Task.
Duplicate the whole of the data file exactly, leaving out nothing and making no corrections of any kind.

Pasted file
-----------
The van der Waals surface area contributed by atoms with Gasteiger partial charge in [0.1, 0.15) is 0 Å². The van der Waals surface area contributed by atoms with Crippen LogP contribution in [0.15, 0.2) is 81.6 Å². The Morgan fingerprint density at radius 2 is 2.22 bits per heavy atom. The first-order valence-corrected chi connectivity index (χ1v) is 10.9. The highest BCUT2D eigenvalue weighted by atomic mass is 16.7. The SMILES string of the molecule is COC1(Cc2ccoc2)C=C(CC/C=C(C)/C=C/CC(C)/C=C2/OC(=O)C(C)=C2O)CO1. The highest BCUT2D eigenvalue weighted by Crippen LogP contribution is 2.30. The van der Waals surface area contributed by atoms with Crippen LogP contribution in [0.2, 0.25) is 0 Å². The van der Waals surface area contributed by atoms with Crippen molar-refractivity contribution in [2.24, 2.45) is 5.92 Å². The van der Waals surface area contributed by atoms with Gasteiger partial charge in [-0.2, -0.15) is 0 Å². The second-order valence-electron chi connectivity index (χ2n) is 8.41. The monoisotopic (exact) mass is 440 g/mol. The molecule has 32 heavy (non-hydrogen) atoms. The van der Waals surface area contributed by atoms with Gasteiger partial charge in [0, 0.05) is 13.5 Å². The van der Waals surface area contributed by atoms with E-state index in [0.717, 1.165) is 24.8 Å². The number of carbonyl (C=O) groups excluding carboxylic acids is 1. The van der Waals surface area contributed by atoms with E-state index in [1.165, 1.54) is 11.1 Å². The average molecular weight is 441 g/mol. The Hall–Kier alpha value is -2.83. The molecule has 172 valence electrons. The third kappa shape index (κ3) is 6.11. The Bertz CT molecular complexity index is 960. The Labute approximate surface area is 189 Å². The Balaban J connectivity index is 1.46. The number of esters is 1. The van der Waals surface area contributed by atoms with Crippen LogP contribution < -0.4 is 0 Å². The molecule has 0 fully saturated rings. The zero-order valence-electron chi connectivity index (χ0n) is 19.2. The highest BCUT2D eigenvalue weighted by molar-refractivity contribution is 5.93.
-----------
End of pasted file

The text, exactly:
The van der Waals surface area contributed by atoms with Gasteiger partial charge in [0.1, 0.15) is 0 Å². The van der Waals surface area contributed by atoms with Crippen LogP contribution in [0.15, 0.2) is 81.6 Å². The Morgan fingerprint density at radius 2 is 2.22 bits per heavy atom. The first-order valence-corrected chi connectivity index (χ1v) is 10.9. The highest BCUT2D eigenvalue weighted by atomic mass is 16.7. The SMILES string of the molecule is COC1(Cc2ccoc2)C=C(CC/C=C(C)/C=C/CC(C)/C=C2/OC(=O)C(C)=C2O)CO1. The highest BCUT2D eigenvalue weighted by Crippen LogP contribution is 2.30. The van der Waals surface area contributed by atoms with Crippen LogP contribution in [0.2, 0.25) is 0 Å². The van der Waals surface area contributed by atoms with Crippen molar-refractivity contribution in [2.24, 2.45) is 5.92 Å². The van der Waals surface area contributed by atoms with Gasteiger partial charge in [-0.2, -0.15) is 0 Å². The second-order valence-electron chi connectivity index (χ2n) is 8.41. The monoisotopic (exact) mass is 440 g/mol. The molecule has 32 heavy (non-hydrogen) atoms. The van der Waals surface area contributed by atoms with Gasteiger partial charge in [0, 0.05) is 13.5 Å². The van der Waals surface area contributed by atoms with E-state index in [0.717, 1.165) is 24.8 Å². The number of carbonyl (C=O) groups excluding carboxylic acids is 1. The van der Waals surface area contributed by atoms with E-state index in [1.165, 1.54) is 11.1 Å². The average molecular weight is 441 g/mol. The Hall–Kier alpha value is -2.83. The molecule has 172 valence electrons. The third kappa shape index (κ3) is 6.11. The Bertz CT molecular complexity index is 960. The Labute approximate surface area is 189 Å². The Balaban J connectivity index is 1.46. The number of esters is 1. The van der Waals surface area contributed by atoms with Crippen LogP contribution < -0.4 is 0 Å². The molecule has 0 fully saturated rings. The zero-order valence-electron chi connectivity index (χ0n) is 19.2. The highest BCUT2D eigenvalue weighted by molar-refractivity contribution is 5.93.